The identification and differentiation of bacteria date back to the late 1800s. Primary interest often focused on microorganisms impacting animal or human health. Salmonella falls under this umbrella, as it was first identified during a hog cholera study in the 1880s. Early work relied on phenotypic (observable) characteristics due to the limitations of the science at the time, but advancements in science led to the initial development of an antigenic schema for Salmonella. Over the ensuing years, the use of phenotypic and antigenic characteristics helped define the taxonomy of Salmonella (>2600 serovars). These characteristics have also been used for decades in public health investigations involving foodborne illnesses. Linking a Salmonella isolate from an ill human to a Salmonella isolate from a food through serotyping played a critical role in these investigations. Continue Reading
Major developments in the Food Safety Modernization Act (FSMA) have given the FDA new authority under the law. If the FDA decides to conduct a swabathon at your facility, you should expect a minimum of 100 to 300 swabs to be taken and a team of several investigators to conduct the swabathon. Based on the type of swabathon, you may also be required to hold production in your facility. This need is based on several factors, but, in particular, the zones that will be tested.
The FDA’s goal is to find pathogen isolates of Salmonella and or Listeria monocytogenes in and around the processing environment. As an outcome, the FDA will subsequently perform Whole Genome Sequencing (WGS) on these Listeria monocytogenes isolates for their database. The FDA is now swabbing Zone 4 specifically for this purpose, with a WGS analysis of Salmonella expected to follow. The FDA’s zone focus will differ based on the environment and the specific pathogen they are seeking out. For Listeria monocytogenes, you can expect the FDA to begin sampling no sooner than 4 hours into production. Continue Reading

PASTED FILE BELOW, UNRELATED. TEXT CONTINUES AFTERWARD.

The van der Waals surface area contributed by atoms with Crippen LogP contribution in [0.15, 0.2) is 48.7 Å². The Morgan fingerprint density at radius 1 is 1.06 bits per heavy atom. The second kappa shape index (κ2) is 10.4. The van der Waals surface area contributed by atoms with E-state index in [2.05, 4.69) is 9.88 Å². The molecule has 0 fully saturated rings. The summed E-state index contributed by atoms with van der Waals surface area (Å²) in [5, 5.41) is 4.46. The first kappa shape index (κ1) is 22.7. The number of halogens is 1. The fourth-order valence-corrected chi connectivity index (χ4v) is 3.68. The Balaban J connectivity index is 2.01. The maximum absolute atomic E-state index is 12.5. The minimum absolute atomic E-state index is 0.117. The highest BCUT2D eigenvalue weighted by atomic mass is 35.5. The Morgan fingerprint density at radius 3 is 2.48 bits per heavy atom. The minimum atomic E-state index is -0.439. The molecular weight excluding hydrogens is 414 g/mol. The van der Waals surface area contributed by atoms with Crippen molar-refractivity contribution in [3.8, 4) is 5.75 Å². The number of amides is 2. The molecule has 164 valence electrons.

Whether they’re sprinkled on top of a salad, mixed into brownie batter or added as the star ingredient in a granola bar; nuts and seeds tend to find their way into many food products. However, it is vital for food manufacturers to ensure the safety of these items in their products. Tree nuts such as almonds, hazelnuts, pine nuts, pistachios, macadamia nuts, pecans, walnuts and peanuts have been identified as a vehicle for foodborne pathogens, including Enterohemorrhagic E. coli (EHEC), Listeria monocytogenes and Salmonella. Moreover, seeds such as sesame seeds, sunflower seeds and pumpkin seeds have been recently linked to bacterial pathogens. For example, in May 2016, almost 100 products were recalled due to Listeria contamination in sunflower seeds. Salmonella also appears to be of concern in nuts, as it has been associated with many outbreaks and recalls in recent years. Continue Reading
The Food Safety Modernization Act has introduced many new food safety requirements to the food industry. In particular, FSMA places a focus on performing a hazard analysis and using preventive measures in food manufacturing. The requirement to develop and implement supplier preventive controls for raw materials and ingredients to address hazards has renewed interest in methods for sampling and testing raw materials. In order for sampling and testing to be used to address pathogen concerns identified in the hazard analysis of raw materials, a valid sampling plan must be in place. Continue Reading
Mérieux NutriSciences’ Scientist Publishes Food Safety Study in International Journal of Food MicrobiologyPam Coleman /
I once jokingly said during a presentation that there were at least 10 ways to sabotage your food pathogen testing program. While no conscientious food safety leader would set out to negatively impact their own program, the high attention to detail and constant organizational discipline required for an effective testing program leave some room for error. If any small step is not well designed and expertly executed, then your entire program may be worthless – or worse – may cost you millions due to a recall or human illnesses. One factor in particular that manufacturers need to focus their attention on is the reliability of their pathogen sampling and compositing (pooling) strategy, as well as the applicability of their pathogen method. Specifically, what test portion should be taken to ensure accurate results, and what method should be used when testing for the presence of pathogens? Continue Reading